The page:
|Key sizes||120 bits|
|Block sizes||64 bits|
|Best public cryptanalysis|
|A related-key attack succeeds with 232 known plaintexts|
Despite its name, it is not derived from DES and has quite a different structure. Its intended niche as a DES replacement has now mostly been filled by AES. The algorithm was revised with a modified key schedule in 1996 to counter a related-key attack; this version is sometimes referred to as NewDES-96.
NewDES, unlike DES, has no bit-level permutations, making it easy to implement in software. All operations are performed on whole bytes. It is a product cipher, consisting of 17 rounds performed on a 64-bit data block and makes use of a 120-bit key.
In each round, subkey material is XORed with the 1-byte sub-blocks of data, then fed through an S-box, the output of which is then XORed with another sub-block of data. In total, 8 XORs are performed in each round. The S-box is derived from the United States Declaration of Independence (to show that Scott had nothing up his sleeve).
Each set of two rounds uses seven 1-byte subkeys, which are derived by splitting 56 bits of the key into bytes. The key is then rotated 56 bits for use in the next two rounds.
Cryptanalysis of NewDES
Only a small amount of cryptanalysis has been published on NewDES. The designer showed that NewDES exhibits the full avalanche effect after seven rounds: every ciphertext bit depends on every plaintext bit and key bit.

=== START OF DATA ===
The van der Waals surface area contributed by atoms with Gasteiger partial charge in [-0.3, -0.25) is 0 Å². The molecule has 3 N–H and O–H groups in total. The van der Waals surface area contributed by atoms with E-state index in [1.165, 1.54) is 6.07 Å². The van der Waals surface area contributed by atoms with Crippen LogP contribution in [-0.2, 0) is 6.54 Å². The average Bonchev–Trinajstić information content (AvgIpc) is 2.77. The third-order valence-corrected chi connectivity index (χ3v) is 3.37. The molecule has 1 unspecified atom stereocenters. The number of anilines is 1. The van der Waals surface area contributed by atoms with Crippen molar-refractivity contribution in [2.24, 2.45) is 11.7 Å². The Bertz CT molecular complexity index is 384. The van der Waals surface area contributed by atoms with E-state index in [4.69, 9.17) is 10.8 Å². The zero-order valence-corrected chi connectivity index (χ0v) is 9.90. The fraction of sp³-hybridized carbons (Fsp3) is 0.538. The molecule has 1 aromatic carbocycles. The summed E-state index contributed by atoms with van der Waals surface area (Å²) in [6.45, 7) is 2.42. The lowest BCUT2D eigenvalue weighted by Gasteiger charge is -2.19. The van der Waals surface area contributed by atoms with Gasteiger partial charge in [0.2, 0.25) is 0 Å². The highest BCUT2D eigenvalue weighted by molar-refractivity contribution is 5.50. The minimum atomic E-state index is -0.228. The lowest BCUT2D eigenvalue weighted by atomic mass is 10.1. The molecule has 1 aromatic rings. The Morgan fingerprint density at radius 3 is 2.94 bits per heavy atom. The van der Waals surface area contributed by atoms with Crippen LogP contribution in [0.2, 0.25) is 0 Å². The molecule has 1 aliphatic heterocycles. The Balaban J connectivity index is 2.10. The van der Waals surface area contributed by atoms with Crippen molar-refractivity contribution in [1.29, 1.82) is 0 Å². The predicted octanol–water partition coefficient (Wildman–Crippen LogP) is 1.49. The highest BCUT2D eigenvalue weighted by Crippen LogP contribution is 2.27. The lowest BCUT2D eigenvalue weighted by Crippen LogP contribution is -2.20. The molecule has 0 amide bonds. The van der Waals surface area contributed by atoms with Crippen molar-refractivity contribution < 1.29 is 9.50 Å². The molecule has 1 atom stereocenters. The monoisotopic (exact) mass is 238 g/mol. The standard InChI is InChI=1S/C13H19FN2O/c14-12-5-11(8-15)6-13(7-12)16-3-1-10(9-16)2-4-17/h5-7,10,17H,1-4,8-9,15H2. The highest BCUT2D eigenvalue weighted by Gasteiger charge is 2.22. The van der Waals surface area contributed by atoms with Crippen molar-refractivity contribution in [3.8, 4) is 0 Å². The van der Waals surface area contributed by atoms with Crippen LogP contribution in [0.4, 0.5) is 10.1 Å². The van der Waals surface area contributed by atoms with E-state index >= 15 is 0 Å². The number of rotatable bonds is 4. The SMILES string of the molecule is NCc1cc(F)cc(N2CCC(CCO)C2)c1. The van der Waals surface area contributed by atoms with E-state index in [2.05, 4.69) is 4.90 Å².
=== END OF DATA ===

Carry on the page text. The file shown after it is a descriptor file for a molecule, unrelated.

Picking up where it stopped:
NewDES has the same complementation property that DES has: namely, that if
is the bitwise complement of x. This means that the work factor for a brute force attack is reduced by a factor of 2. Eli Biham also noticed that changing a full byte in all the key and data bytes leads to another complementation property. This reduces the work factor by 28.
Biham's related-key attack can break NewDES with 233 chosen-key chosen plaintexts, meaning that NewDES is not as secure as DES.
- R. Scott, "Wide Open Encryption Design Offers Flexible Implementations," Cryptologia, v. 9, n. 1, Jan 1985, pp. 75–90.
- Schneier, Bruce (1996). Applied Cryptography, Second Edition. John Wiley & Sons. pp. 306–308. ISBN 0-471-11709-9.